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Help me! Wildlife problem.

adrian_w Plus
10 3.7k 4 England
1 Sep 2012 10:31AM

Quote:I thought this was an honest forum!

Ah, such naievety from a new member. Wink
April 1st is every day on here!

Never mind George, keep coming back & you'll soon learn who are the wind-up merchants! Grin

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wildworlds 5 44
1 Sep 2012 12:35PM
Hi I think I got it by suggesting it was of the species “snailicus fasto crawlious” Wink ( like the Roman in "Life of Brian" call Biggus Dickus?

petebfrance 6 2.7k France
1 Sep 2012 12:37PM
Actually, having lived in France for 10 years, I can explain the phenomenum.
What you have come across is the 'quivering' or 'singing snail.'

It's curious behaviour was first noted in 1676 when an artist was recording a domestic scene in a French kitchen using a camera obscura with a reflex mirror. The noise and vibration of the mirror was sufficient to alert the creature to the presence of the camera obscura. Believing itself to be the centre of attention, the snail began to perform.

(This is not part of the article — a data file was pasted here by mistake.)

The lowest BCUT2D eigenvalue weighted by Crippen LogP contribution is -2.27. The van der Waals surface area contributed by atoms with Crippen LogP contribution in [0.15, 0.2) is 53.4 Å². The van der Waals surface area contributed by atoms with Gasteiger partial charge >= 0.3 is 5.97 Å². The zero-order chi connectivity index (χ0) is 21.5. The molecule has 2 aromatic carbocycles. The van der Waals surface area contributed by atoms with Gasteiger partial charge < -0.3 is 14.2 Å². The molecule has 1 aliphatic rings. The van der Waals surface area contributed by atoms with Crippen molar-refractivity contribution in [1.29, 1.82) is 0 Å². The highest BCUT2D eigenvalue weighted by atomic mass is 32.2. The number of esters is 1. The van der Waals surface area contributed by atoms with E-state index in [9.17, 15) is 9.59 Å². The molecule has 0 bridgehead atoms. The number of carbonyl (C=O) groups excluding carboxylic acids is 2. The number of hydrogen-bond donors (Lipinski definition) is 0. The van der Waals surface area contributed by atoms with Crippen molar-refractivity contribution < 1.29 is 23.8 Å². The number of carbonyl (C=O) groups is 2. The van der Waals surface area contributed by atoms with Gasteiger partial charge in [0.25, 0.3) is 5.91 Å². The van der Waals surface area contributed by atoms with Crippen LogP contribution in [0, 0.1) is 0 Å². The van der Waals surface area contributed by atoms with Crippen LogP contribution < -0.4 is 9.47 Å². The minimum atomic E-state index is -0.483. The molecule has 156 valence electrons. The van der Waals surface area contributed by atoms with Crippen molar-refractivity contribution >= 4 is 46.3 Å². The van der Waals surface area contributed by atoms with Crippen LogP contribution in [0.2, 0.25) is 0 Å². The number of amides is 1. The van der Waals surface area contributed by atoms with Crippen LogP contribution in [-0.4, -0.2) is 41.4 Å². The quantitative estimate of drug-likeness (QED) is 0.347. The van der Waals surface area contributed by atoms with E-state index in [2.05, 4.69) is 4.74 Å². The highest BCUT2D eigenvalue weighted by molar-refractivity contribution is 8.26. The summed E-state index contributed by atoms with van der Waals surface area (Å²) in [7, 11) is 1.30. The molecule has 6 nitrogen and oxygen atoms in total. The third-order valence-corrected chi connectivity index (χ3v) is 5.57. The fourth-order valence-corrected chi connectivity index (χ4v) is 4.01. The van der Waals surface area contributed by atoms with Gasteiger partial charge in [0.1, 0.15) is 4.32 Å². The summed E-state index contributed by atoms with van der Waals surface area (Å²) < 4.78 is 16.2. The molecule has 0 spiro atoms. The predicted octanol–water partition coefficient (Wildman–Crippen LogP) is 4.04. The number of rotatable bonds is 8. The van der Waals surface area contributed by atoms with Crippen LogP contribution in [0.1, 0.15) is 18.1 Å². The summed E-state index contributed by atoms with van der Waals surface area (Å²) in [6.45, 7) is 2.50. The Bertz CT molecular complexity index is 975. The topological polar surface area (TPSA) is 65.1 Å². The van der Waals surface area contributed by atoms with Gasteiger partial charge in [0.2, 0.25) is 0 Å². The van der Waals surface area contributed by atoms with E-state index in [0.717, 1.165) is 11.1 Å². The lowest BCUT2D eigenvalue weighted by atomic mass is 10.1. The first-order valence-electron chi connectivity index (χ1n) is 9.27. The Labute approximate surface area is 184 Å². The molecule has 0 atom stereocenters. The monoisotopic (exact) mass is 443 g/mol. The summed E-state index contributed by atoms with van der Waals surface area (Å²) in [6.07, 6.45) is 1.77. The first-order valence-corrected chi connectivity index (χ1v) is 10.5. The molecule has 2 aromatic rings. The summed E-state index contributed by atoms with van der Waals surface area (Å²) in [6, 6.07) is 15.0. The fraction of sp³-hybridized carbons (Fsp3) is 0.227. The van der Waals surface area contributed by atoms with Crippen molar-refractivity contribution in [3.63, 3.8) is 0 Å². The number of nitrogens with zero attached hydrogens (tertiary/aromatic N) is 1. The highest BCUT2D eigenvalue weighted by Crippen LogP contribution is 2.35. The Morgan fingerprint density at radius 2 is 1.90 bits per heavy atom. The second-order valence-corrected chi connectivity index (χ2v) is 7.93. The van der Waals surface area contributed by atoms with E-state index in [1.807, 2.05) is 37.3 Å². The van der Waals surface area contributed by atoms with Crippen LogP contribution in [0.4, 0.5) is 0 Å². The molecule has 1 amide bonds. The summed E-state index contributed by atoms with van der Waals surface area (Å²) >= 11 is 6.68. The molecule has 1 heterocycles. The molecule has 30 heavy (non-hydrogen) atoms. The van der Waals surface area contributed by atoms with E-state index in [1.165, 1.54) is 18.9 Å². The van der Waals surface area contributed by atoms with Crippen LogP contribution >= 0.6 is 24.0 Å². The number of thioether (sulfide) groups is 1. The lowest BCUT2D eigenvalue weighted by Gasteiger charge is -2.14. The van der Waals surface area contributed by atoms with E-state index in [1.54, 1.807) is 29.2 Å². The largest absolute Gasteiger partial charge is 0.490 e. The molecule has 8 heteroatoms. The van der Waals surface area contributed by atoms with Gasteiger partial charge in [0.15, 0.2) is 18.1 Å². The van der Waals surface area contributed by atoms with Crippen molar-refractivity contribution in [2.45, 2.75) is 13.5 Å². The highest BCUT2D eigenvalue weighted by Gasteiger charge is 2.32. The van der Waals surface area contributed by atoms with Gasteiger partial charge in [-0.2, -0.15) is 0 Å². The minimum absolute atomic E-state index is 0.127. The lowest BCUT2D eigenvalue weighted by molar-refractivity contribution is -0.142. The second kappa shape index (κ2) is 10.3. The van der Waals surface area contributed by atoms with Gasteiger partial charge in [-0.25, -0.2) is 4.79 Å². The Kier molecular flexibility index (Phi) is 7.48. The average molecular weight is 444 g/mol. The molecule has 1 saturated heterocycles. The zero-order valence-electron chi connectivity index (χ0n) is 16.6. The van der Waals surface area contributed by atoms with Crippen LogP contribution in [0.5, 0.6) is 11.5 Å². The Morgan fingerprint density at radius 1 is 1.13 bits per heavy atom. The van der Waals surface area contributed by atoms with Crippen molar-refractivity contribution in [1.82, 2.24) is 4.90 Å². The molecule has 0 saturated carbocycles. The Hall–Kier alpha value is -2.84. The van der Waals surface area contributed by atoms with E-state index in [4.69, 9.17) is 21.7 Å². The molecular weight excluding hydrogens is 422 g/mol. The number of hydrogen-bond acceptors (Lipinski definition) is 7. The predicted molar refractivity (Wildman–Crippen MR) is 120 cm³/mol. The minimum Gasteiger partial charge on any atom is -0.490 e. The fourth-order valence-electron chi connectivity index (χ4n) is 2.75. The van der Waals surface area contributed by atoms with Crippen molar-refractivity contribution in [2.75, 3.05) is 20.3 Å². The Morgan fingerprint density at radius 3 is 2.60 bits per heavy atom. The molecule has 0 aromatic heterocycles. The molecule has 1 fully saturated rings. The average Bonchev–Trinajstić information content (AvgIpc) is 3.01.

Whether or not the snails are sensitive to active (as opposed to passive) autofocus is open to debate, but since that date these creatures, 'elona vibrantibus horrenda vox,' have been a bit of a nuisance to other wildlife as they don't sing (or dance) very well - hence the tendency for wildlife to suddenly disappear at the sight of a camera.

The OP should buy a CSC, SLT or some other TLA - or stick to photographing bats.

wildworlds 5 44
1 Sep 2012 2:03PM
I hope this illustrates how panning helps?


macroman 15 15.3k England
1 Sep 2012 3:24PM
Ah! Panning...... an almost lost art, except amongst, Aerophilographers, Chiropterists and gold diggers. Smile

Excellent action shot, by the way.

Quote:Quote: I thought this was an honest forum!

The clue is in 'Light Hearted Chat'. Tongue

Whether or not the snails are sensitive to active (as opposed to passive) autofocus is open to debate,

And also to the effects of PSP 8. Grin

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